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I Was Blind--Now I Can See

Dear Friends and Supporters of ISHE ANESU PROJECT

Hope this finds you in good health. Maria and I are here to attend our daughter's graduation from Bethany University in California. The graduation went well and all her brothers were present. So, it was a double event--graduation and family reunion.

We have been invited to attend the annual confference of the Holston Conference at Lake Junaluska on June 12 and 13. On June 9 and 10 we are going to take part in packing the containers with food buckets, clothing and backpacks and other school supplies to be shipped to Zimbabwe for Ishe Anesu. We find this a great opportunity as we will personally express our gratitude to the many people at annual conference, representing many districts and churches in the holston Conference. From there, we will be speaking at a church in the Holston area.

The students of Ishe Anesu are doing well in general. Now it's quite appropriate to call them students, rather than children. Nine years since the foundation of Ishe Anesu has made a substantial difference to them.They have grown up not only physically, but also mentally. They now see the world around them differently. Some of their perceptions may be wrongly interpreted, but if one takes a close look and analyses their situation, the development described below shows a positive change.

Three of the students have decided to leave Ishe Anesu and look elsewhere for their education. This was not a financial problem, but a social one. I am referring to high school students living in boarding schools. The three students, Trish Takawarasha, Ngonidzashe Ngonyama and Adelaide Chivunze are from the group that completed Form IV at Marange High School, but their grades were not high enough to be accepted in Forms V and VI. They had to repeat the year to improve their passing grades. Ishe Anesu's policy is committed to educating students up to Form IV only. At this point,they can now qualify for job opportunities. In addition, they are now young adults--18 and over. However, the policy allows exceptions for very bright students to move on to Forms V and VI. So far, one student, Leon Chinguruwe, has qualified to move on and is now in his final year of Form VI. We pray that Leon will pass and move on to college next year.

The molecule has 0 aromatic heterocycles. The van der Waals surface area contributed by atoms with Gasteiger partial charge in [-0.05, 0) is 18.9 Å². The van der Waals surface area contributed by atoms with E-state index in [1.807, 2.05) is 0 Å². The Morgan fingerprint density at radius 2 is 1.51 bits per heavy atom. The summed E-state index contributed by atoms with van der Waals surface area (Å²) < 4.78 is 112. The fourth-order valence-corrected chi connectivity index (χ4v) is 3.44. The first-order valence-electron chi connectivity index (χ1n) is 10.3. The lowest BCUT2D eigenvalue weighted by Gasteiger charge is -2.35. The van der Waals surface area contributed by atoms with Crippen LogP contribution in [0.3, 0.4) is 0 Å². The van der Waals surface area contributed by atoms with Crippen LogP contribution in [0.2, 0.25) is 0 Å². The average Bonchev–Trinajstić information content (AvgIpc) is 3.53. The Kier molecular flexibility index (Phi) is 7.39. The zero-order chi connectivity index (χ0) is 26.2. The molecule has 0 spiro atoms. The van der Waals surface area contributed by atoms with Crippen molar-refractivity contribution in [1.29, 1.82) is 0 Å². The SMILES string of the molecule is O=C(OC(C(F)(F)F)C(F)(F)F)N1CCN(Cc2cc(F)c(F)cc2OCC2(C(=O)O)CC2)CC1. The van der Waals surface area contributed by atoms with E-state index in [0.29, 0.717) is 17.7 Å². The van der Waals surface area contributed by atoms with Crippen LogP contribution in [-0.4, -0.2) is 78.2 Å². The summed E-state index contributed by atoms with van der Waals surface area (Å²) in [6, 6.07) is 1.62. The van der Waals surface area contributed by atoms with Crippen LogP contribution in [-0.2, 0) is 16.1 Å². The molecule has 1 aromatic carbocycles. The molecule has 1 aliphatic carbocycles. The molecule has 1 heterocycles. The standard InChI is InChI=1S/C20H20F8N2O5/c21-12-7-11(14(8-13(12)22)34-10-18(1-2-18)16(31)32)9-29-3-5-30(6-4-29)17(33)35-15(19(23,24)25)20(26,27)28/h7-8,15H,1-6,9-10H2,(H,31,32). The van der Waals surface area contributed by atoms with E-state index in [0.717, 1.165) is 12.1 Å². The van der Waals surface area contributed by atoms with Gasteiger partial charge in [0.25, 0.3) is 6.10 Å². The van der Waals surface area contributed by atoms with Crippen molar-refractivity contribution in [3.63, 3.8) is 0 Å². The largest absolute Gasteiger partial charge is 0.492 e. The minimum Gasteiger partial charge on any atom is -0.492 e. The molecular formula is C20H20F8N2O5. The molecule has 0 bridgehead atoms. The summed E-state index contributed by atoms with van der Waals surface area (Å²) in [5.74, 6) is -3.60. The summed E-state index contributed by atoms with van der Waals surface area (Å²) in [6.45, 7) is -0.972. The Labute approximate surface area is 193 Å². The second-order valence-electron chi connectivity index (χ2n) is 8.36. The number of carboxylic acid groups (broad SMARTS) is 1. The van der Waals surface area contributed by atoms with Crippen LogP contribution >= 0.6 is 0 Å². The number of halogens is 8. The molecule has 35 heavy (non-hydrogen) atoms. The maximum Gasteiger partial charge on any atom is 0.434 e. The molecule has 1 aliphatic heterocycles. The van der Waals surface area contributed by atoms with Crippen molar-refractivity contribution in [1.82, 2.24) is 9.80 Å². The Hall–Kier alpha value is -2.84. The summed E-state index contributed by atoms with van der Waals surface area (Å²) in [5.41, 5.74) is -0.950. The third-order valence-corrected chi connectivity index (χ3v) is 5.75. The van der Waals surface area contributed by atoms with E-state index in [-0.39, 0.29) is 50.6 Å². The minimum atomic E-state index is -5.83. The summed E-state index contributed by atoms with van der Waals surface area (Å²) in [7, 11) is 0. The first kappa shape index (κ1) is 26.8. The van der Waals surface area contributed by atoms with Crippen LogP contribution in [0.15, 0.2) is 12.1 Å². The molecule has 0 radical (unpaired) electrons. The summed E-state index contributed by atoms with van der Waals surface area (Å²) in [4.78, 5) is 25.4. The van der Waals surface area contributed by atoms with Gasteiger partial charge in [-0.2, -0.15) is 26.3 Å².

The general concern among our high school students, especially those in boarding schools is that they are now being negatively identified by their peers as "those poor students; those underprivileged children, etc.". This is the same identity they knew when they came to the Project and they proud of it. . Now their feeling is that "I was blind--Now I can see." On the other hand, it seems foolish to quit school on those grounds without an alternative.

Ishe Anesu looked at the situation of about 10 studets who passed Form IV with low grades. Because they were not bright enough to do Forms V and VI, the Project registered them at Magamba Training Center for vocational skills. Trish and Adelaide were doing Sewing, Cutting and Design and Ngoni was doing Motor Mechanics. These were professions that would make them easily employable or even start their own business as self-employed. Unfortunately, they decided to quit. At the moment they are not in any school. They are, however, welcome to come to Ishe Anesu for meals and recreation, but they are too ashamed to come.

Bottom line is, yes, these students may have been"blind" at the beginning, but their vision now is still blurry. Regrettably, we cannot force them back to the vocational training center. We would rather replace them with those who are still crying for education but have no one to support them. We contiue to counsel the remaining 7 students at the training center and encourage them to complete their training. They have one more semesterof course work and one semester of internship for their practical work. You will be interested to know that the school administration at Magamba Training Center helps their graduates with job placement.

Back to Leon Chinguruwe, the only student who is expected to complete high school and move on to college, we are asking for a scholarship for him to attend Africa University beginning next year 2006-2007 academic year. So far we have a donor who has sent fnds for partial scholarship enough for the first half of the first semester.. Tuition fees plus accommodation at Africa University is $5,000.00 plus additional funds for books and personal hygiene needs. Even if Leon may be the only student from Ishe Anesu to go to college, we feel that this would make a big story in the history of Ishe Anesu.The vision here is that of a newspaper article with the title, "From Street Kid to College Graduate!!!" Please help to make this dream become a reality. Remember, even if your name does not appear in the article, you will be proud to know you are part of the history.


Maria & Bill Humbane Ishe Anesu Project

Adelaide, Trish, (Kudzai--not in the story) and Ngonidzashe

Leon Chinguruwe

Developed by Sabino Humbane with photo editing by BADE studio.